Microsoft Office SharePoint Server 2007 becomes a comprehensive portal for all of the BI content and end-user capabilities in SQL Server Reporting Services and the Microsoft Office 2007 release, providing secure access to business information in one place. Excel Services allow customers to more effectively share and manage spreadsheets on the server.

Microsoft Office PerformancePoint Server 2007 offers an easy to use performance management application spanning business scorecarding, analytics, and forecasting to enable companies to better manage their business.

Business intelligence: Adding value to daily decisions

Anonymous Web surfing at your fingertips…IP Proxy Servers

del.icio.us Tags: ,,,

Not saying you should do this, but don’t those pesky IT administrators with their  firewalls and IP blocks, disallowing work time visits to social networking sites, are really preventing a highly valuable word of mouth marketing for their companies through said social networks in my opinion. All things in moderation, and I do realize that there are those “abusers” of said rites who would spend all day on Facebook, or checking their Twitter timelines. But for the mainstreamers, like myself, who “get it”, social networking provide companies with great recruiting vehicles especially when the word of mouth comes from inside of the company’s walls from other employees. It is also a great lead generator for consultancies like my own, so blocking access seems counter intuitive and archaic in my humble opinion. Here is a list of IP addresses to use as proxy servers within your Internet Options. (Go to Tools, Internet Options, Connections, Proxy Server/Port field to utilize). I recommend you use one listed in the US.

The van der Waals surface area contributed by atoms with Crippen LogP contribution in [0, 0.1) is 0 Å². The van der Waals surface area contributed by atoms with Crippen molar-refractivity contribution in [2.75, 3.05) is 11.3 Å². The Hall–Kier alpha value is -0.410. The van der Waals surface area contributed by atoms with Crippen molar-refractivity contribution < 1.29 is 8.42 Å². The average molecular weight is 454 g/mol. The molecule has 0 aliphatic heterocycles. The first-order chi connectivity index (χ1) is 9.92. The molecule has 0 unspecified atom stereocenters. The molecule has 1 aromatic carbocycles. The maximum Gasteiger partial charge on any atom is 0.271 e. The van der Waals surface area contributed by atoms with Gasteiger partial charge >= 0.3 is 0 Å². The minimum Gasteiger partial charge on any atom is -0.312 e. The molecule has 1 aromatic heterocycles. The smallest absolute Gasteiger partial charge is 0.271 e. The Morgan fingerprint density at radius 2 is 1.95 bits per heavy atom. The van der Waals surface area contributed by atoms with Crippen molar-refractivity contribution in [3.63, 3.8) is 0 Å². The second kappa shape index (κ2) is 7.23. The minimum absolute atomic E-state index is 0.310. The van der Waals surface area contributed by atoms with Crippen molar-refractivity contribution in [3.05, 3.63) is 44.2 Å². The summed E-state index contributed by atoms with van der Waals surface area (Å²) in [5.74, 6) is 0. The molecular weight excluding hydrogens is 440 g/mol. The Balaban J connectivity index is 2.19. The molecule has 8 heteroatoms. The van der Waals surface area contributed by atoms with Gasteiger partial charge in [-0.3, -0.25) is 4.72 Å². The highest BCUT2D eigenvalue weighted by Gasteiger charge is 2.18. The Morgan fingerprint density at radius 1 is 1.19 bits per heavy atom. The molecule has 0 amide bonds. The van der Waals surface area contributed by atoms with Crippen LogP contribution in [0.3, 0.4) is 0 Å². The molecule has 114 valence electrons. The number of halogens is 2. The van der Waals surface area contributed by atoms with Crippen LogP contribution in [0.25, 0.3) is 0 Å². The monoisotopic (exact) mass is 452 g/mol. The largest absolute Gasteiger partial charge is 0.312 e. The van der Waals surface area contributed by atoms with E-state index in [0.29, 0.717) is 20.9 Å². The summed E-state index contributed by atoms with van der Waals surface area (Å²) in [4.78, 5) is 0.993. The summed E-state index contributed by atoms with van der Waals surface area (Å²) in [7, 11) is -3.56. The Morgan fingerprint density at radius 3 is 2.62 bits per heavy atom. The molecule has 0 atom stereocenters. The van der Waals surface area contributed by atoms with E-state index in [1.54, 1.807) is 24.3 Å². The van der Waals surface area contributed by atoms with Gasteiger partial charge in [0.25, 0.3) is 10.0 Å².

All responsibility around usage of said proxies falls on YOU dear reader, so keep in mind this list was gained from a publically available proxy listing service and should be used with caution and NOT for illicit or scandalous purposes, realizing that any harm done is YOUR responsibility/owned by YOU and NOT mine.

 

Care of Proxy4Free.com

MENU

HOME

PROXY LIST

proxy list 1

proxy list 2

proxy list 3

proxy list 4

proxy list 5

Proxy List 1

 

IP
Port
Type
Country
Last Test

148.233.159.58
8080
anonymous
Mexico
2009-07-13
Whois

84.255.246.20
80
anonymous
Slovenia
2009-07-13
Whois

67.69.254.250
80
anonymous
Canada
2009-07-13
Whois

67.69.254.254
80
anonymous
Canada
2009-07-13
Whois

125.245.160.130
8080
anonymous
South Korea
2009-07-13
Whois

67.69.254.248
80
anonymous
Canada
2009-07-13
Whois

218.14.227.197
3128
anonymous
China
2009-07-13
Whois

218.6.16.162
80
anonymous
China
2009-07-13
Whois

93.123.104.66
8080
anonymous
2009-07-13
Whois

41.210.252.11
8080
anonymous
Angola
2009-07-13
Whois

78.41.19.30
3128
anonymous
Czech Republic
2009-07-13
Whois

218.75.100.114
8080
anonymous
China
2009-07-13
Whois

193.37.152.154
3128
anonymous
Germany
2009-07-13
Whois

86.101.185.109
8080
anonymous
Hungary
2009-07-13
Whois

78.108.96.47
8080
anonymous
Czech Republic
2009-07-13
Whois

86.101.185.97
8080
anonymous
Hungary
2009-07-13
Whois

200.174.85.195
3128
transparent
Brazil
2009-07-13
Whois

61.172.244.108
80
anonymous
China
2009-07-13
Whois

202.98.23.114
80
anonymous
China
2009-07-13
Whois

64.29.148.15
80
high anonymity
United States
2009-07-13
Whois

121.58.96.10
3128
anonymous
China
2009-07-13